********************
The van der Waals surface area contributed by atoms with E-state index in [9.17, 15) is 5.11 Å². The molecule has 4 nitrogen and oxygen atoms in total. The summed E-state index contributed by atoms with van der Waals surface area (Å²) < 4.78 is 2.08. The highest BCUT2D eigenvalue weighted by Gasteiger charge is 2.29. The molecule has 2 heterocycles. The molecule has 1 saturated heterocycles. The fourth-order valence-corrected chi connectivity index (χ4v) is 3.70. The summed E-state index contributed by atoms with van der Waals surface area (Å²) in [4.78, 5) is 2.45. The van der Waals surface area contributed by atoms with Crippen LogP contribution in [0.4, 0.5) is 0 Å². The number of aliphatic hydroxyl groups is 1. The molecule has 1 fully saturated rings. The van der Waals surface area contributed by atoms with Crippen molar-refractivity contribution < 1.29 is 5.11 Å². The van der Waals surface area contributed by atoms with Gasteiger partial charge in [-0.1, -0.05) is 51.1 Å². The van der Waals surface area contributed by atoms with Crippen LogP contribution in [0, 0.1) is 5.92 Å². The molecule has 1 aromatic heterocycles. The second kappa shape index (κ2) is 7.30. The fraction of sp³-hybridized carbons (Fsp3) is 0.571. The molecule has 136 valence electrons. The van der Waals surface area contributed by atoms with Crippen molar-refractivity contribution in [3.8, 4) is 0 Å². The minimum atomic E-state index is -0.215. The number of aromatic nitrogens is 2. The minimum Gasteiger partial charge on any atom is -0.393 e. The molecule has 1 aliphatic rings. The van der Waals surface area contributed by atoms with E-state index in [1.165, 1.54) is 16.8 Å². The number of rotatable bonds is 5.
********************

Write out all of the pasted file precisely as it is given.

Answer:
The van der Waals surface area contributed by atoms with E-state index in [9.17, 15) is 5.11 Å². The molecule has 4 nitrogen and oxygen atoms in total. The summed E-state index contributed by atoms with van der Waals surface area (Å²) < 4.78 is 2.08. The highest BCUT2D eigenvalue weighted by Gasteiger charge is 2.29. The molecule has 2 heterocycles. The molecule has 1 saturated heterocycles. The fourth-order valence-corrected chi connectivity index (χ4v) is 3.70. The summed E-state index contributed by atoms with van der Waals surface area (Å²) in [4.78, 5) is 2.45. The van der Waals surface area contributed by atoms with Crippen LogP contribution in [0.4, 0.5) is 0 Å². The number of aliphatic hydroxyl groups is 1. The molecule has 1 fully saturated rings. The van der Waals surface area contributed by atoms with Crippen molar-refractivity contribution < 1.29 is 5.11 Å². The van der Waals surface area contributed by atoms with Gasteiger partial charge in [-0.1, -0.05) is 51.1 Å². The van der Waals surface area contributed by atoms with Crippen LogP contribution in [0, 0.1) is 5.92 Å². The molecule has 1 aromatic heterocycles. The second kappa shape index (κ2) is 7.30. The fraction of sp³-hybridized carbons (Fsp3) is 0.571. The molecule has 136 valence electrons. The van der Waals surface area contributed by atoms with Crippen molar-refractivity contribution in [3.8, 4) is 0 Å². The minimum atomic E-state index is -0.215. The number of aromatic nitrogens is 2. The minimum Gasteiger partial charge on any atom is -0.393 e. The molecule has 1 aliphatic rings. The van der Waals surface area contributed by atoms with E-state index in [1.165, 1.54) is 16.8 Å². The number of rotatable bonds is 5.